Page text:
With increasing frequency, federal prosecutors are using deferred prosecution agreements (“DPAs”) and non-prosecution agreements (“NPAs”) to resolve criminal investigations against corporations. Many DPAs and NPAs require the appointment of an independent corporate monitor to oversee and report on the corporations’ compliance with the terms of those agreements. In response to the controversy surrounding the selection by the U.S. Attorney for New Jersey of former Attorney General John Ashcroft as a corporate monitor (from which Ashcroft’s firm stands to gain as much as $52 million in fees), the Department of Justice (“DOJ”) recently issued guidance to federal prosecutors regarding the selection and use of monitors. The guidelines address conflicts of interest, communications between the monitor and the government, and other issues important to corporations that may be required to implement DPAs and NPAs that provide for the appointment of a corporate monitor.
According to the guidelines, which were issued on March 7, 2008 by acting Deputy Attorney General Craig Morford, an individual prosecutor may no longer unilaterally select the corporate monitor. Monitor candidates must now be considered by an ad hoc committee within the U.S. Attorney’s Office or the DOJ component handling the criminal case, and the selection of a monitor must now be approved by the Deputy Attorney General. Also, the monitor must not have any relationship with a corporation that would cause a reasonable person to question the monitor’s independence, and the corporation must agree that it will not employ the monitor for at least one year after the monitorship is terminated.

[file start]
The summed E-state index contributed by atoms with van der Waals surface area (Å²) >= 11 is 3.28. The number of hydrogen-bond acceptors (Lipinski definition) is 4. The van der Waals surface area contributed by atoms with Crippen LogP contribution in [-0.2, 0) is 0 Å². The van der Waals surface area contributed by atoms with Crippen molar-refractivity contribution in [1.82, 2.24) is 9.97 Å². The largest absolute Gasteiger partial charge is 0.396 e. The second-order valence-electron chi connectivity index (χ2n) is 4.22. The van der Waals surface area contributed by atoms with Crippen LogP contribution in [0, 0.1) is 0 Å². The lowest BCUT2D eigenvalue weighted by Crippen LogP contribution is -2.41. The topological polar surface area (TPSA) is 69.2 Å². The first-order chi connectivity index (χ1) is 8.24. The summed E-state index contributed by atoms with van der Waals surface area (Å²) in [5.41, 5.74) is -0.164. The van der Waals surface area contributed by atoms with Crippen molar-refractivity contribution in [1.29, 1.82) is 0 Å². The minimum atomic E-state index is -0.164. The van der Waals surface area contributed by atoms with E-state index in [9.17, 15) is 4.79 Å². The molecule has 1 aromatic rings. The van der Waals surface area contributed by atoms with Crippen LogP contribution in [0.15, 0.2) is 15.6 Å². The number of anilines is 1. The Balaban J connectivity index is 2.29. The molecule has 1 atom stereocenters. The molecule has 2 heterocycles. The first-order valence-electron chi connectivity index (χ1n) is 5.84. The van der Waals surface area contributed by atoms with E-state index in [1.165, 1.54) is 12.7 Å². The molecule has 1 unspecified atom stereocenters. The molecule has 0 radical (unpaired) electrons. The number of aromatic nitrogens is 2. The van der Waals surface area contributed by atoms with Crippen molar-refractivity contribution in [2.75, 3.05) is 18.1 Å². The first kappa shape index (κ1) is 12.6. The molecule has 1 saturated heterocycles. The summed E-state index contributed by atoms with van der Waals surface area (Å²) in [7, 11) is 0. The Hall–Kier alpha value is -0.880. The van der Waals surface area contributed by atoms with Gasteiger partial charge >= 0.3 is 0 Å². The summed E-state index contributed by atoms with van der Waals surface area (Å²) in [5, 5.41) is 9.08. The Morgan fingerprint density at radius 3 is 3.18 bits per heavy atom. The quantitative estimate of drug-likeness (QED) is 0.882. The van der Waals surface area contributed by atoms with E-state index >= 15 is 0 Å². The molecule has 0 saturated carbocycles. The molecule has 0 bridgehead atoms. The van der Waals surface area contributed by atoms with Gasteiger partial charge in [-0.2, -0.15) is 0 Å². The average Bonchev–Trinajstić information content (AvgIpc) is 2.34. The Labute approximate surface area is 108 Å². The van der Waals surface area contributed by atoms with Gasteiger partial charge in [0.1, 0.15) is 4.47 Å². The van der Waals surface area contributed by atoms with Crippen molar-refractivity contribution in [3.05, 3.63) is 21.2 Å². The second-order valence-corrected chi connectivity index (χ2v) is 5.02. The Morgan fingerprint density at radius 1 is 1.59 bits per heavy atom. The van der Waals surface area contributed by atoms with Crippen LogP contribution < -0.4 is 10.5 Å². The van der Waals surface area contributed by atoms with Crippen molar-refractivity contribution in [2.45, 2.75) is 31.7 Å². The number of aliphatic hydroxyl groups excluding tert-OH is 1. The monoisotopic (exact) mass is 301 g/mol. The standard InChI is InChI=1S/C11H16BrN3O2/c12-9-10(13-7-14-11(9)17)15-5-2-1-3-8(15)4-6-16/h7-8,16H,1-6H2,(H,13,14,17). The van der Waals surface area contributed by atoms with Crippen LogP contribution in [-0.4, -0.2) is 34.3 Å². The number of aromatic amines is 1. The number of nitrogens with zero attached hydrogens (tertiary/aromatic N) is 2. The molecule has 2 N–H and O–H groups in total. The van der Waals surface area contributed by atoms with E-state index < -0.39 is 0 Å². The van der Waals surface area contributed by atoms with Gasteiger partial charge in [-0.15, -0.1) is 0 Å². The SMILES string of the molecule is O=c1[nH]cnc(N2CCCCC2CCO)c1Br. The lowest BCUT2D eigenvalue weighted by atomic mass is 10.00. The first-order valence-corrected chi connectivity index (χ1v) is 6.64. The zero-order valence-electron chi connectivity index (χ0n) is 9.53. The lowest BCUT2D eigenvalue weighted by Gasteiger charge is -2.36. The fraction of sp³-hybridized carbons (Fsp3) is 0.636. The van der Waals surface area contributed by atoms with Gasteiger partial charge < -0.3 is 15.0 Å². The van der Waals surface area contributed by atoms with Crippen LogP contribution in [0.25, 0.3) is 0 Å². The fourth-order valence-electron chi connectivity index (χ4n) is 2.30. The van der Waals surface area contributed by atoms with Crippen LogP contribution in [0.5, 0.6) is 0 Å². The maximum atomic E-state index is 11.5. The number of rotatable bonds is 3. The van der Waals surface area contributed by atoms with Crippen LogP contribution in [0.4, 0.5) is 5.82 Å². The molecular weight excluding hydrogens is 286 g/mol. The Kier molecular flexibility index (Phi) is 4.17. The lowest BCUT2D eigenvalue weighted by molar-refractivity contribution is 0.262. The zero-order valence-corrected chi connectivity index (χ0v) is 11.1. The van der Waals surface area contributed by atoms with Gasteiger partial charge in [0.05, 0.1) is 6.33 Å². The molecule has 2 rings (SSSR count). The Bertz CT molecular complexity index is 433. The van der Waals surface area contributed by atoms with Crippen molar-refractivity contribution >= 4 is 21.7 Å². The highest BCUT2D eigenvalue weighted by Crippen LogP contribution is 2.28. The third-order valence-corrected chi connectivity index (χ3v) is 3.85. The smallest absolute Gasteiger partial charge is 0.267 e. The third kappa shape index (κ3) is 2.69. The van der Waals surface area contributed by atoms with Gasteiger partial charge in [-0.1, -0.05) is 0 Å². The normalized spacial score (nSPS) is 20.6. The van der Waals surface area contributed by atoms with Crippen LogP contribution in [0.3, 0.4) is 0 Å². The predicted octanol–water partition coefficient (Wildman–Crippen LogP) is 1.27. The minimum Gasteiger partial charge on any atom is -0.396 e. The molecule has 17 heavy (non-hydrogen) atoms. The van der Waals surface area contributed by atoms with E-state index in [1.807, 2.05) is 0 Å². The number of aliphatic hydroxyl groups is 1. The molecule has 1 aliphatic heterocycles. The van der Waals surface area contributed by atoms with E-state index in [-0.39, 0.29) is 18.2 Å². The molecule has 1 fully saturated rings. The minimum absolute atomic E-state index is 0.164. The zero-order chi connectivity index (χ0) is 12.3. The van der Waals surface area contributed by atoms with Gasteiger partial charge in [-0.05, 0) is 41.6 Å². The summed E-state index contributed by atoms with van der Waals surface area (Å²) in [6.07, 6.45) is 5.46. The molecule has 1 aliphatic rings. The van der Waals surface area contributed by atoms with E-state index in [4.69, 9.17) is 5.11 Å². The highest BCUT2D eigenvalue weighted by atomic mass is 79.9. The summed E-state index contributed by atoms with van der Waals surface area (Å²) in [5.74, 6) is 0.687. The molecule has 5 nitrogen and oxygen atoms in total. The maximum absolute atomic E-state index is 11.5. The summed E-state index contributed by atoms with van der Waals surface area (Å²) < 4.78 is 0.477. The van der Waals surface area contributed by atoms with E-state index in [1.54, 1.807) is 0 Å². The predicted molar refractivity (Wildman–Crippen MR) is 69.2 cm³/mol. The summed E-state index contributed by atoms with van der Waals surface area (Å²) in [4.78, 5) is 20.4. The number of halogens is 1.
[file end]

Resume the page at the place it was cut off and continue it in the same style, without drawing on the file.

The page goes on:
In the event the monitor finds previously undisclosed or new misconduct, the DPA or NPA should specify what kinds of matters the monitor must report, leaving the reporting of other kinds of matters to the discretion of the monitor. It should also address the duration and scope of the monitorship, and should permit extensions or reductions of the monitor’s term, as circumstances warrant. Significantly, the agreement should make it clear that the corporation’s failure to adopt a recommendation made by the monitor within a reasonable period of time will be reported to the government and considered in evaluating whether the corporation has fulfilled its obligations under the agreement. A corporation’s failure to fulfill such obligations could result in the filing of formal criminal charges (where there was an NPA in place) or the resumption of the deferred prosecution (where there was a DPA in place).
The guidelines do not address when prosecutors should use a DPA or NPA to resolve a criminal case. Nor do they address when, in the context of a negotiated DPA or NPA, the appointment of a monitor is appropriate. They do, however, provide companies with a better idea of what to expect when negotiating agreements that include the appointment of a corporate monitor.